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ctDNA Detection After Initial Treatment of Early-Stage NSCLC Has Potential to Identify Patients Who May Benefit from Further Therapeutic Intervention

Detection of ctDNA using sensitive personalised assays can inform patient prognosis and help guide patient treatment
01 Apr 2022
Lung and other thoracic tumours;  Personalised medicine

Dr. Nitzan Rosenfeld of the Cancer Research UK Cambridge Institute – University of Cambridge in Cambridge, UK and colleagues used sensitive personalised assays to detect ctDNA in 363 plasma samples from 88 patients with early-stage non-small cell lung cancer (NSCLC). Exome sequencing of the primary tumour was used to design personalised assays targeting 48 variants unique to each patient. ctDNA was detected before treatment in 51% of patients, and after treatment in 64.3% of patients who had recurrence of their primary tumour. Detection at Landmark timepoint after treatment was associated with shorter recurrence-free survival (RFS) and overall survival (OS) times. The study team published the findings on 16 March 2022 in the Annals of Oncology and concluded that detection of minimal residual disease (MRD) after treatment for early-stage NSCLC can identify patients for further intervention.

The authors wrote in the background that in patients with early NSCLC, routine surveillance after treatment is performed using serial radiological imaging to detect macroscopic disease recurrence, with limited sensitivity. Biomarkers with high specificity and sensitivity for detection of MRD are needed to better identify patients at risk of relapse, and those who could benefit most from additional adjuvant and/or maintenance therapy while avoiding over-treatment for patients who have been successfully cured. New methods can detect ctDNA in plasma to fractional concentrations as low as a few parts per million, and clinical evidence is required to inform their use.

The study team assessed ctDNA levels in plasma from 88 patients with stage IA to IIIB NSCLC who underwent treatment with curative intent by surgery and/or radical (chemo)radiotherapy. The study team used patient-specific assays tracking up to 48 somatic variants for each patient, with the aim to determine whether ctDNA detection after treatment could predict patient outcomes.

In particular, the study team analyzed 363 serial plasma samples from 88 patients with early-stage NSCLC from whom 48.9% had stage I disease, 28.4% had stage II disease and 22.7% had stage III disease. Analyzed patients had predominantly adenocarcinoma (62.5%) and were treated with curative intent by surgery (61 patients), surgery and adjuvant chemotherapy/radiotherapy (8 patients), or chemoradiotherapy (19 patients). Tumour exome sequencing identified somatic mutations and plasma was analyzed using patient-specific RaDaR™ assays with up to 48 amplicons targeting tumour-specific variants unique to each patient.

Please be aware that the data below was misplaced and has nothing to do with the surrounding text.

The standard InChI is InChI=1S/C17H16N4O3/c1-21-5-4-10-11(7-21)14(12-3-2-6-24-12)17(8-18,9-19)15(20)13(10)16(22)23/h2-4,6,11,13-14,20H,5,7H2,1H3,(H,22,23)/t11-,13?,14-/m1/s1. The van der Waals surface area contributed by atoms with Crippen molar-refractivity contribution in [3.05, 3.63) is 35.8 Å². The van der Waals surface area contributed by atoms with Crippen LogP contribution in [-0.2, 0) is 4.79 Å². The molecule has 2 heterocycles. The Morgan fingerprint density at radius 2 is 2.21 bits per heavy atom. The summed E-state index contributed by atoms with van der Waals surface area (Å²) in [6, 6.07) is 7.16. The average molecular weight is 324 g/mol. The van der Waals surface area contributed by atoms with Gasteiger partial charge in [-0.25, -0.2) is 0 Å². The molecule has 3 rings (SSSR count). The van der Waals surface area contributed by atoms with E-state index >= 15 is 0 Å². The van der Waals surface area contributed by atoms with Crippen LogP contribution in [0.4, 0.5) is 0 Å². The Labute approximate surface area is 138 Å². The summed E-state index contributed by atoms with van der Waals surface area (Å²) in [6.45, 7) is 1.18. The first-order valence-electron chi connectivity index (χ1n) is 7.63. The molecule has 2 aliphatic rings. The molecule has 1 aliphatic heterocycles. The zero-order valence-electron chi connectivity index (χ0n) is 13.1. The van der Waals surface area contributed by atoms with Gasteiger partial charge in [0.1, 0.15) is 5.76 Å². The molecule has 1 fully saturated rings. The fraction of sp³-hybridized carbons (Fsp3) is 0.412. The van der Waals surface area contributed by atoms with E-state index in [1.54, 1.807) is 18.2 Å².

ctDNA was detected before treatment in 24% of patients with stage I disease, 77% of patients with stage II and 87% of patients with stage III disease, and in 26% of all longitudinal samples. The median tumour fraction detected was 0.042%, with 63% below 0.1% and 36% below 0.01%.

ctDNA detection had clinical specificity >98.5% and preceded clinical detection of recurrence of the primary tumour by a median of 212.5 days. ctDNA was detected after treatment in 18 of 28 patients (64.3%) who had clinical recurrence of their primary tumour.

Detection within the Landmark timepoint 2 weeks-4 months after treatment end occurred in 17% of patients and was associated with shorter RFS (hazard ratio [HR] 14.8, p < 10-5) and OS (HR 5.48, p < 0.0003). ctDNA was detected 1-3 days after surgery in 25% of patients yet was not associated with disease recurrence. Detection prior to treatment was associated with shorter OS and RFS (HR 2.97 and 3.14, p = 0.01 and p = 0.003).

The authors concluded that analysis of ctDNA before and after treatment with curative intent of patients with early-stage NSCLC demonstrated that detection of ctDNA using sensitive personalised assays can inform patient prognosis and help guide patient treatment.

The study adds to the accumulating evidence that supports the utility of ctDNA testing for detection of residual disease and recurrence. This may be used as a sensitive tool for identifying patients at high risk of relapse who may benefit from additional adjuvant therapy or may be eligible for enrolment into clinical trials. In the future, ctDNA testing may allow identification of patients at lower risk of relapse, for whom it may be possible to consider less intensive or shorter treatment courses.

This work was supported by The University of Cambridge, Cancer Research UK grants and the European Research Council under the European Union’s Seventh Framework Programme/ERC grant agreement. The LUCID study was supported by the National Institute for Health Research (NIHR) Cambridge Biomedical Research Centre and the Cambridge Clinical Trials Unit. Inivata provided analysis of samples using the RaDaR™ assay. The Cancer Molecular Diagnostics Laboratory is supported by Cambridge NIHR Biomedical Research Centre, Cambridge Cancer Centre and the Mark Foundation of Cancer Research.

Reference

Gale D, Heider K, Ruiz-Valdepenas A, et al. Residual ctDNA after treatment predicts early relapse in patients with early-stage nonsmall cell lung cancer. Annals of Oncology; Published online 16 March 2022. DOI: https://doi.org/10.1016/j.annonc.2022.02.007

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